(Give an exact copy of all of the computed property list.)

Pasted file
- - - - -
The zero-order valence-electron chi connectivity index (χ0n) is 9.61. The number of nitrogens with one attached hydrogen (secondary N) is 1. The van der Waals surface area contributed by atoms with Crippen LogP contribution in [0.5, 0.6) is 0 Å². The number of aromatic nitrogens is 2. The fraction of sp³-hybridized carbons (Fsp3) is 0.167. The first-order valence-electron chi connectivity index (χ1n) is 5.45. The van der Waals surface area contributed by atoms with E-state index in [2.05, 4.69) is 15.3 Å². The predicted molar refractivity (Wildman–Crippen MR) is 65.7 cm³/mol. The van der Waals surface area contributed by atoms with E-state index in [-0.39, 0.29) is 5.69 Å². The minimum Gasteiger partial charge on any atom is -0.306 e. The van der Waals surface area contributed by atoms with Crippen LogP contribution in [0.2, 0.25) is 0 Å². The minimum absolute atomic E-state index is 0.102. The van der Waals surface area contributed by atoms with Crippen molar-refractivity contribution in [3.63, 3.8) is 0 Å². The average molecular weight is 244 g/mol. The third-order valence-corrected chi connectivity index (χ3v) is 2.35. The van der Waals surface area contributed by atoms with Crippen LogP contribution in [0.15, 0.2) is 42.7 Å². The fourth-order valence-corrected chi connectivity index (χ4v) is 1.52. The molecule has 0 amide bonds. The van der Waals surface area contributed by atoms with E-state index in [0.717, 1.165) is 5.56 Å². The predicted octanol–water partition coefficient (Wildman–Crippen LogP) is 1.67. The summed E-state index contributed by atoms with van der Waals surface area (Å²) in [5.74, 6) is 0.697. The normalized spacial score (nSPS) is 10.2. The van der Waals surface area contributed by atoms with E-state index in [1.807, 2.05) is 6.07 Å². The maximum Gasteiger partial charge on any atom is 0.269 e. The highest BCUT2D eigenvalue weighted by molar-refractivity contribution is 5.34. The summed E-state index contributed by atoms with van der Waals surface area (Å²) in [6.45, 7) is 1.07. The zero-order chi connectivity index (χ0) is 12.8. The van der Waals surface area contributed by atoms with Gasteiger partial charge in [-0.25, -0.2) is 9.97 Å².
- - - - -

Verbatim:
The zero-order valence-electron chi connectivity index (χ0n) is 9.61. The number of nitrogens with one attached hydrogen (secondary N) is 1. The van der Waals surface area contributed by atoms with Crippen LogP contribution in [0.5, 0.6) is 0 Å². The number of aromatic nitrogens is 2. The fraction of sp³-hybridized carbons (Fsp3) is 0.167. The first-order valence-electron chi connectivity index (χ1n) is 5.45. The van der Waals surface area contributed by atoms with E-state index in [2.05, 4.69) is 15.3 Å². The predicted molar refractivity (Wildman–Crippen MR) is 65.7 cm³/mol. The van der Waals surface area contributed by atoms with E-state index in [-0.39, 0.29) is 5.69 Å². The minimum Gasteiger partial charge on any atom is -0.306 e. The van der Waals surface area contributed by atoms with Crippen LogP contribution in [0.2, 0.25) is 0 Å². The minimum absolute atomic E-state index is 0.102. The van der Waals surface area contributed by atoms with Crippen molar-refractivity contribution in [3.63, 3.8) is 0 Å². The average molecular weight is 244 g/mol. The third-order valence-corrected chi connectivity index (χ3v) is 2.35. The van der Waals surface area contributed by atoms with Crippen LogP contribution in [0.15, 0.2) is 42.7 Å². The fourth-order valence-corrected chi connectivity index (χ4v) is 1.52. The molecule has 0 amide bonds. The van der Waals surface area contributed by atoms with E-state index in [0.717, 1.165) is 5.56 Å². The predicted octanol–water partition coefficient (Wildman–Crippen LogP) is 1.67. The summed E-state index contributed by atoms with van der Waals surface area (Å²) in [5.74, 6) is 0.697. The normalized spacial score (nSPS) is 10.2. The van der Waals surface area contributed by atoms with E-state index in [1.807, 2.05) is 6.07 Å². The maximum Gasteiger partial charge on any atom is 0.269 e. The highest BCUT2D eigenvalue weighted by molar-refractivity contribution is 5.34. The summed E-state index contributed by atoms with van der Waals surface area (Å²) in [6.45, 7) is 1.07. The zero-order chi connectivity index (χ0) is 12.8. The van der Waals surface area contributed by atoms with Gasteiger partial charge in [-0.25, -0.2) is 9.97 Å².